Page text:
One of the things we can easily pick up from this coronavirus pandemic is that we need a savings plan. If you’re one of those people who’s having a hard time financially right now, give this 52-week savings plan a try and see if it works out for you!
52-Week Savings Plan for the Rainy Days
If we learn anything from the current coronavirus pandemic, let it be the value of having a robust savings account! Even if you are among those whose salary is unaffected by the current crisis, chances are, your stocks and investments have taken a hit. Regularly contributing to an accessible savings account is a smart practice to start if you haven’t already.
Traditional advice is to allot 20% of your earnings to savings, and that advice still holds true. However, for many people, that number is too high to achieve without sacrificing their already-established lifestyle.
Luckily, there is a multitude of savings plans you can start today that will get you on the road to financial stability.
First, Get to Know Your Budget
You won’t be able to realistically budget for savings until you know how much money you need to pay your bills in relation to how much money you’re bringing in. It’s important to write an honest budget of how much you need to earn each week or month, including subscriptions and memberships.
You will also want to include any luxuries that you would be unwilling to forego. If you are unlikely to stop taking toll roads, include tolls in your budget.
If stopping for coffee is the highlight of your morning, include your Starbucks runs in your budget. The same goes for nail and hair appointments, weekly dinners or happy hours, predictable maintenance on your car or home, and gifts.
The next step is to record what you bring in from all of your sources of income. These should be exact numbers, not estimates. What you make after taxes and withholdings is very different from what your salary is on paper.
If you earn money through a second job or rental income, be sure to include those amounts, as well. You may be treating that as extra money, but it could become an integral part of your savings.
Choose a Savings Method That Works for You
Depending on how often you get paid, setting aside savings each week may be unrealistic for you. It may be more practical to contribute to savings every two weeks or a small amount each shift if you leave your job with cash.
Treat your savings the same way you treat your rent or mortgage: it must be paid.
Figure out what method of savings will be more secure for you. If putting cash into a shoebox, envelope, or safe keeps you from spending, then keep the money at home.
If having the money in a dedicated savings account makes you less likely to touch it, be sure to keep depositing. You will earn very little interest on an accessible savings account. Don’t let the possibility of earnings influence your decision on where to keep your money.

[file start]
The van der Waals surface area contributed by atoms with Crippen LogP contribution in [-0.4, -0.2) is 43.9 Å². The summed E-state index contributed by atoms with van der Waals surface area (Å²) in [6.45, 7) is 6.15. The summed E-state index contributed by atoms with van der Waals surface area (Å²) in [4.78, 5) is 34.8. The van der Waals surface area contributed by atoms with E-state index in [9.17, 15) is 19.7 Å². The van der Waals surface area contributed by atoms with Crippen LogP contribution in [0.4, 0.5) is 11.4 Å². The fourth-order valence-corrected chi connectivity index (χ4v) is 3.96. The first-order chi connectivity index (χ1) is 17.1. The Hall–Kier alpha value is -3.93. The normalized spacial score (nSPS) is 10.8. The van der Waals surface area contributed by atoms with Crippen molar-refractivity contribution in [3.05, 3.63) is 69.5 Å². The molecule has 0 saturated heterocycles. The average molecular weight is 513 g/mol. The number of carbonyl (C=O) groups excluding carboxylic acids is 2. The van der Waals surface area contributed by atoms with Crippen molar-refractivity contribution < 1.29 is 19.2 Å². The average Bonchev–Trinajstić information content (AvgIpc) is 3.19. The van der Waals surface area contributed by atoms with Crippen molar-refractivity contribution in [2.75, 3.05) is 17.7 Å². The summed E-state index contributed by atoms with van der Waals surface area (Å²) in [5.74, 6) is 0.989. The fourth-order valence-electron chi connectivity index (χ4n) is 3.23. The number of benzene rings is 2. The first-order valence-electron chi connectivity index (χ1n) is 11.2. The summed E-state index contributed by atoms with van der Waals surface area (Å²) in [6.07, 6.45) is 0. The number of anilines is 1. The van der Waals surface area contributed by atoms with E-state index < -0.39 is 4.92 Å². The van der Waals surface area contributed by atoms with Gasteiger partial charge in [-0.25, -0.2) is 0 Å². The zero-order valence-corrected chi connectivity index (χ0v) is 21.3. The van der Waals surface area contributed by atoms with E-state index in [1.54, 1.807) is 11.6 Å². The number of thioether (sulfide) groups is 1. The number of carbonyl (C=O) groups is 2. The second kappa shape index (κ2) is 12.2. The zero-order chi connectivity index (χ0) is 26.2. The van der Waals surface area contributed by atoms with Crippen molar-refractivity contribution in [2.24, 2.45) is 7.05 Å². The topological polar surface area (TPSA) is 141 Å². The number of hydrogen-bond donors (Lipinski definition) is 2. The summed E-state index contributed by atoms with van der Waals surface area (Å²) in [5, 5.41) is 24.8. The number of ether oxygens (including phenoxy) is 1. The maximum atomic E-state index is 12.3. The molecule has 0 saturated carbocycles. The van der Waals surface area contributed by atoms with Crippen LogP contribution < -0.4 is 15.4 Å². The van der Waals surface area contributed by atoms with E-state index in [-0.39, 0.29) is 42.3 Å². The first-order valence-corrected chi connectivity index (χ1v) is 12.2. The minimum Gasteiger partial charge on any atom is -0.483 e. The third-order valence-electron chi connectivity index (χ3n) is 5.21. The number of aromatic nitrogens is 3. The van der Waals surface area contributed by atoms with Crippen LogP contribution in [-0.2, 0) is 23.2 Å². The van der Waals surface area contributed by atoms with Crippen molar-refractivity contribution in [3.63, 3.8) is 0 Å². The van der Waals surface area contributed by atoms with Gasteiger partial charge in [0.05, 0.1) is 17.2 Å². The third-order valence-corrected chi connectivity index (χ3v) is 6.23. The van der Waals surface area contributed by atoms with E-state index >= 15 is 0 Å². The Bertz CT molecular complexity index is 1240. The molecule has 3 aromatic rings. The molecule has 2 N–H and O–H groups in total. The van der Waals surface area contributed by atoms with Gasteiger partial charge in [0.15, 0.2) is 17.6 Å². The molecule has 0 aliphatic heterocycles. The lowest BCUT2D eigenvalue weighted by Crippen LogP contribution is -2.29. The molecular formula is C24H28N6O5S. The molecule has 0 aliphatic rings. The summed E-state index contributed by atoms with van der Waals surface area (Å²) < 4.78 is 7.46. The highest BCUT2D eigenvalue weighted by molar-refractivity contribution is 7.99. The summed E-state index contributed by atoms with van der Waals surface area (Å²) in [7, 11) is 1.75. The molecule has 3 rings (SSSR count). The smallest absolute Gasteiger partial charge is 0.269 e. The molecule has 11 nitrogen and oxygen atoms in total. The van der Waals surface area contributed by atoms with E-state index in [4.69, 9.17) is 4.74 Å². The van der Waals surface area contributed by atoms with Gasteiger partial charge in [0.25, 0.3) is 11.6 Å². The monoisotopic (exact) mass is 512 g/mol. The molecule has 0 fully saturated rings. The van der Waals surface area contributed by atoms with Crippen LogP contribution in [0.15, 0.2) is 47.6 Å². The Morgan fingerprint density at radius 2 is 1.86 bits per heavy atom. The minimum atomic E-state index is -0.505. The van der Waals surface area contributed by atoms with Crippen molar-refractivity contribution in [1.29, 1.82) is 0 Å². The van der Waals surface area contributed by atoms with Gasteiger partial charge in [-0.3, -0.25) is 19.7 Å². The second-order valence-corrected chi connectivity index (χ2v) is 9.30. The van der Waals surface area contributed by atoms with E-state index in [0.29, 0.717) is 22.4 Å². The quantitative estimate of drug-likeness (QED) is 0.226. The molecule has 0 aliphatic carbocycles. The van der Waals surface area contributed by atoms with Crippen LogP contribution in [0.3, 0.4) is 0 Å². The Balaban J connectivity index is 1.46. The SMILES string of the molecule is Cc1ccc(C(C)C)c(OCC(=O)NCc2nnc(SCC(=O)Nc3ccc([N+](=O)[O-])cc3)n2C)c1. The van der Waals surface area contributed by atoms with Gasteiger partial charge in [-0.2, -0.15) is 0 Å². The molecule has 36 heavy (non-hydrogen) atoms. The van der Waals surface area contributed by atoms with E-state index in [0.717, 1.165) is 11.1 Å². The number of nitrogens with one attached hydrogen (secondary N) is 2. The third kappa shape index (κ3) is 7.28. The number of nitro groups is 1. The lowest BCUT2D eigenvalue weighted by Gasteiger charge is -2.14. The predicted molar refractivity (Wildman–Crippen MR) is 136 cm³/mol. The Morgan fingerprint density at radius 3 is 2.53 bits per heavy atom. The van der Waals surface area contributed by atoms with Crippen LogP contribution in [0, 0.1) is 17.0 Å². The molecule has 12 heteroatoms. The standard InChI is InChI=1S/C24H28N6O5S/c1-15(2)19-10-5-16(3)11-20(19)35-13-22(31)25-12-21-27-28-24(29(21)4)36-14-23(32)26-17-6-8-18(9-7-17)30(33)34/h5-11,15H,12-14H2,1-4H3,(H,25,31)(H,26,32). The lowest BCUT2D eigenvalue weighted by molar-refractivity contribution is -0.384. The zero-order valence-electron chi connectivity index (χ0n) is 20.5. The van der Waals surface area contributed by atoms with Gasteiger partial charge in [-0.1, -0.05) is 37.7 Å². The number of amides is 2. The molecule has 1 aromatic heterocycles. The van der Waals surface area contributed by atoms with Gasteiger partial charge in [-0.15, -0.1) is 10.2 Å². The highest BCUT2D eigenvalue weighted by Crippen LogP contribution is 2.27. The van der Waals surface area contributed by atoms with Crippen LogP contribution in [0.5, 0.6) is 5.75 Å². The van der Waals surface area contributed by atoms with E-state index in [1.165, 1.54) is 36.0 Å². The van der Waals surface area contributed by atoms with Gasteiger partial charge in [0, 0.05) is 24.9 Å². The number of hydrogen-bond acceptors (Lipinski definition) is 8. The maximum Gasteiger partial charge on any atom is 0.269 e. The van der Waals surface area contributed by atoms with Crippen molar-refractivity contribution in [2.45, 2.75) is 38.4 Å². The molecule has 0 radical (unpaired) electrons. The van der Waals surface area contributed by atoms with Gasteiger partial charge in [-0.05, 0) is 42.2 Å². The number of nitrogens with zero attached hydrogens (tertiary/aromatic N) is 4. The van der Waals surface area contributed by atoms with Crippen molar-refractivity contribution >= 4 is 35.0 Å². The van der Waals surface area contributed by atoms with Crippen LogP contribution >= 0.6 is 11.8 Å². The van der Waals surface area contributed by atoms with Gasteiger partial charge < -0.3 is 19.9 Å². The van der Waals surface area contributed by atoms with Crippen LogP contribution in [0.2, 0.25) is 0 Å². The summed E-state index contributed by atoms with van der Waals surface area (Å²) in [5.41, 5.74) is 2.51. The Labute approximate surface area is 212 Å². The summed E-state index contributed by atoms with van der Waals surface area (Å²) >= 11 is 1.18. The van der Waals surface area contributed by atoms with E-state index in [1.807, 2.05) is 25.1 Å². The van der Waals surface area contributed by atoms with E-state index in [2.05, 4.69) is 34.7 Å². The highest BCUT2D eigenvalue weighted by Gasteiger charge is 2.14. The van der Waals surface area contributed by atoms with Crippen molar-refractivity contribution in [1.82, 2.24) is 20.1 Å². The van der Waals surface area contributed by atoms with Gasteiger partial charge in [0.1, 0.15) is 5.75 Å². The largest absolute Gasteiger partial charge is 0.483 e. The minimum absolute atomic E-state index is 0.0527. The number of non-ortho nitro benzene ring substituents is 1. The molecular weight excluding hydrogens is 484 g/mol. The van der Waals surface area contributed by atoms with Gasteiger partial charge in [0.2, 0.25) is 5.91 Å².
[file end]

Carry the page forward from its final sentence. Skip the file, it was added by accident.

52-Week Savings Plans That Work
A popular savings plan is a graduated approach:
- Week 1, you put $1 or $2 into an envelope.
- Each week, you double the contribution. This will get harder to maintain as you get to November and December, but if you start with $1, you will end the year with $1,378.
- If you start with $2, you will end the year with $2,756.
If the idea of saving $50+ week in December is a turn-off, stick to a set savings amount each week instead.
- Starting with $5/week or $10/week will ease the pain but also leave you with much less at the end of the year.
- If you save $5 each week, you will end the year with $260.
- If you save $10 each week, you will end the year with $520.
Another option is to save a larger amount each month. When you are paying your monthly bills, you can schedule your savings deposit to come out at the same time.
- If you save $100 each month, you will have $1,200 at the end of the year.
- If you are able to save $200 each month, you will have $2,400.
For many people, the most realistic approach is to save each payday. If you have direct deposit, it is easy to transfer funds as soon as your money is deposited.
- Let’s say you get paid $1,000 every 2 weeks.
- You can start by saving $50 each pay period (5% of your earnings), leaving you with $1,300 at the end of the year.
Don’t Minimize the Importance of Savings
If you have been throwing extra money at your mortgage or into your retirement fund and skipping contributing to an accessible savings account, consider changing your ways. Having a cushion that you can use at any time can be a lifesaver in the event of a health emergency, a sudden layoff, or an unexpected event.
Don’t wait for a new year – prioritize your savings starting today!
- 4 Financial Tips to Help You Survive the Coronavirus Pandemic
- How To Retire After A Financial Crisis, Comfortably
- How to Survive an Economic Crash
This Article Was First Found at survivallife.com Read The Original Article Here